It’s important to remember that extreme heat is one of the most dangerous forms of extreme weather amidst climate change.  Heat waves are not as dramatic as hurricanes … but they are no less deadly. As Eric Klinenberg showed in his book “Heat Wave,” the Chicago heat wave of 1995 killed seven times as many people as Superstorm Sandy. Read more »

Parks, Plazas, and More --- New Open Spaces to Enjoy in Kensington this summer

Summer is here and across New York City, our public parks and shared outdoor spaces are in high demand. That’s why I’m pleased to tell you that – after several years of hard work and significant investment—Kensington has two brand new outdoor spaces for you to enjoy this summer: the renovated Dome Playground, and starting this weekend, a public plaza at McDonald Avenue and Avenue C. Come celebrate with us Sunday at our brand new plaza! Read more »

Reduce Single-use Bags in NYC


SUMMARY 
  l   WHY WE NEED IT   l   HOW IT WORKS   l   FAQ   l   GET INVOLVED  

THE BILL TEXT   l   WHAT NEW YORKERS ARE SAYING ABOUT THE BILL   l    NEWS


 

Every year, New Yorkers dispose of 9.37 billion single-use plastic bags -- and millions of them end up in our neighborhoods, trees, streets, and oceans.  New York City spends $12.5 million per year to send them to landfills, and even more to clean them off playgrounds, beaches, parks, and other public places. 

Even when properly disposed of, plastic bags often blow away onto the street or into waterways, where they become eyesores, clog storm drains, and endanger wildlife. If we are going to achieve our OneNYC zero waste goals, we can't ignore harmful plastic bag waste.

Our bill aims to reduce the use and negative impacts of carryout bags by requiring a 5-cent charge for carryout bags in NYC grocery and retail stores.  Read more »

Some new candidates on the (PBNYC) ballot!

PBNYC Vote Week is underway – and there are some new candidates on the ballot!

For the first time ever, we’ll be offering a brand new voting opportunity. In addition to voting on how to spend $1.5 million on the “capital projects ballot” (with 13 great projects like those from prior years), you’ll also get to vote on how to spend $50,000 on our brand new “program ballot.”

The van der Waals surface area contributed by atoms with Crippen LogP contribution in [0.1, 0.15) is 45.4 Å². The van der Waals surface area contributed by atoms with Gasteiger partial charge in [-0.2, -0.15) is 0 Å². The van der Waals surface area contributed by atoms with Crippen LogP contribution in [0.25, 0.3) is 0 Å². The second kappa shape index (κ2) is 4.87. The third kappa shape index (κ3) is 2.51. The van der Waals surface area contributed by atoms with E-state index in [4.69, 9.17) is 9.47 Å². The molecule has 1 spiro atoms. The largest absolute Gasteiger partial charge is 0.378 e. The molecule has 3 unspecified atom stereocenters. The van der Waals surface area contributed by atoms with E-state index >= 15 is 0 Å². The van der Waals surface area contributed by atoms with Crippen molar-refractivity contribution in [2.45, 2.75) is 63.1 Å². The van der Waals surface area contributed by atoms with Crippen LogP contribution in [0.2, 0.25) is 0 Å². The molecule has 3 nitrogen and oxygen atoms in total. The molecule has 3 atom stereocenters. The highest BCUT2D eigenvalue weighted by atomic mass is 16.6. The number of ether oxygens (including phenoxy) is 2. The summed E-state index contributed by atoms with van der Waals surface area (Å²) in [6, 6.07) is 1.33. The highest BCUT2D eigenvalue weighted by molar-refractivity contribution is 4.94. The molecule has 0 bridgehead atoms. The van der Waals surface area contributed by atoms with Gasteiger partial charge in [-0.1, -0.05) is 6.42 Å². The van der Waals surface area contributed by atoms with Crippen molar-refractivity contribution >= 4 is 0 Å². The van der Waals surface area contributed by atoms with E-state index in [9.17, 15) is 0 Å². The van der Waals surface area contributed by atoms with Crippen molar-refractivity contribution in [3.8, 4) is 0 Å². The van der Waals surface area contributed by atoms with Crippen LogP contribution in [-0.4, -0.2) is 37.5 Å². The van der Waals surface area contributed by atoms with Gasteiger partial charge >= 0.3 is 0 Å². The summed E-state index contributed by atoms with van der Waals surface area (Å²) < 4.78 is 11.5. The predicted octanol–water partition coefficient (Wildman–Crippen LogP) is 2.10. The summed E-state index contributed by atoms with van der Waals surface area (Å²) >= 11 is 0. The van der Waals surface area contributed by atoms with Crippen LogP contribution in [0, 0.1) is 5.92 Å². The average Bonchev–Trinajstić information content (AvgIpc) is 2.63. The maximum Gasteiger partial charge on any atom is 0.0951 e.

Every year, during the PBNYC brainstorming phase, we hear many great ideas that don’t meet the criteria for “city capital” funding, which has to be for “bricks-and-mortar” projects.

So this year, we are offering an entire second ballot of projects that qualify for city “programmatic” funding that lets us really take advantage of all the creativity we see in PBNYC.  I’m proud to say we are the only district in NYC piloting this new opportunity. Read more »

Don’t drive into the Gowanus. Help us improve the parks instead!

First things first: don’t drive your car into the Gowanus Canal – as an out-of-state, hit-and-run driver did over the weekend, after he hit a parked car and slightly injured a woman and her infant daughter (all three of them are going to be fine, and he was taken into custody).

A better way to get involved in Gowanus: work with us to improve the parks and open space in the neighborhood.  

As one part of my office’s “Bridging Gowanus” initiative, we’re working to create, upgrade, and connect public open space throughout the neighborhood. The long-term goal is a “Gowanus Greenscape” that would connect a series of parks, plazas, canal-front open space, safe places to walk and bike, public art, and a clean, publicly-accessible canal.

We’ve got a long way to go toward that vision, but – thanks to the work of some great partners, especially the Gowanus Canal Conservancy, the Gowanus Alliance, and Gowanus by Design – we’re off to a great start. Read more »